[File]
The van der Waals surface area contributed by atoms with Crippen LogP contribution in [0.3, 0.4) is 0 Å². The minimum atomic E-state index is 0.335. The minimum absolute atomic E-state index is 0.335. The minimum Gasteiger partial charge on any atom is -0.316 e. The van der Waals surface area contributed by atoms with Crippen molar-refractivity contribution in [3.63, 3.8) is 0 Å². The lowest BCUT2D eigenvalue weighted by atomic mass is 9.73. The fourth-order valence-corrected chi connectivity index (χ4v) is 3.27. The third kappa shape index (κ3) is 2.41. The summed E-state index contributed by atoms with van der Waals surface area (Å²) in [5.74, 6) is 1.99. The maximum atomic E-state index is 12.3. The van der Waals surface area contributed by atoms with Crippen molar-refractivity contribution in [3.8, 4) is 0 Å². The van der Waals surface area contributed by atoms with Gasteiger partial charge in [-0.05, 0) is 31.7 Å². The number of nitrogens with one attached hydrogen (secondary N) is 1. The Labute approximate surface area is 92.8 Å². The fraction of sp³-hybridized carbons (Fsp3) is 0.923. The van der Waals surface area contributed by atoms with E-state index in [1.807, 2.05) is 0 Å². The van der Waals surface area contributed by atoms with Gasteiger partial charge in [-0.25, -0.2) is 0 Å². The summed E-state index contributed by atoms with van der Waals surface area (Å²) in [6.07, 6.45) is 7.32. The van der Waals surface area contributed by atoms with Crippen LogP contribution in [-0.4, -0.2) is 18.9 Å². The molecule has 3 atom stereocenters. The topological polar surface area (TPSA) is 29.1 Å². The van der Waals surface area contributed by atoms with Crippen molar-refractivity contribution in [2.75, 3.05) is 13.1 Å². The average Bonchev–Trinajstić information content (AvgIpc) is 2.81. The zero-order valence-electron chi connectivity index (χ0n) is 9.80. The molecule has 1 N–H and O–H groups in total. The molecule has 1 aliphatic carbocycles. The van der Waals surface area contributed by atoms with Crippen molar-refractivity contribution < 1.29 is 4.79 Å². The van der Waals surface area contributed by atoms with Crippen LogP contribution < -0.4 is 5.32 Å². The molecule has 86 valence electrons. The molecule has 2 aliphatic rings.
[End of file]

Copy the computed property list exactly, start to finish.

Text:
The van der Waals surface area contributed by atoms with Crippen LogP contribution in [0.3, 0.4) is 0 Å². The minimum atomic E-state index is 0.335. The minimum absolute atomic E-state index is 0.335. The minimum Gasteiger partial charge on any atom is -0.316 e. The van der Waals surface area contributed by atoms with Crippen molar-refractivity contribution in [3.63, 3.8) is 0 Å². The lowest BCUT2D eigenvalue weighted by atomic mass is 9.73. The fourth-order valence-corrected chi connectivity index (χ4v) is 3.27. The third kappa shape index (κ3) is 2.41. The summed E-state index contributed by atoms with van der Waals surface area (Å²) in [5.74, 6) is 1.99. The maximum atomic E-state index is 12.3. The van der Waals surface area contributed by atoms with Crippen molar-refractivity contribution in [3.8, 4) is 0 Å². The van der Waals surface area contributed by atoms with Gasteiger partial charge in [-0.05, 0) is 31.7 Å². The number of nitrogens with one attached hydrogen (secondary N) is 1. The Labute approximate surface area is 92.8 Å². The fraction of sp³-hybridized carbons (Fsp3) is 0.923. The van der Waals surface area contributed by atoms with E-state index in [1.807, 2.05) is 0 Å². The van der Waals surface area contributed by atoms with Gasteiger partial charge in [-0.25, -0.2) is 0 Å². The summed E-state index contributed by atoms with van der Waals surface area (Å²) in [6.07, 6.45) is 7.32. The van der Waals surface area contributed by atoms with Crippen LogP contribution in [-0.4, -0.2) is 18.9 Å². The molecule has 3 atom stereocenters. The topological polar surface area (TPSA) is 29.1 Å². The van der Waals surface area contributed by atoms with Crippen molar-refractivity contribution in [2.75, 3.05) is 13.1 Å². The average Bonchev–Trinajstić information content (AvgIpc) is 2.81. The zero-order valence-electron chi connectivity index (χ0n) is 9.80. The molecule has 1 N–H and O–H groups in total. The molecule has 1 aliphatic carbocycles. The van der Waals surface area contributed by atoms with Crippen molar-refractivity contribution < 1.29 is 4.79 Å². The van der Waals surface area contributed by atoms with Crippen LogP contribution < -0.4 is 5.32 Å². The molecule has 86 valence electrons. The molecule has 2 aliphatic rings.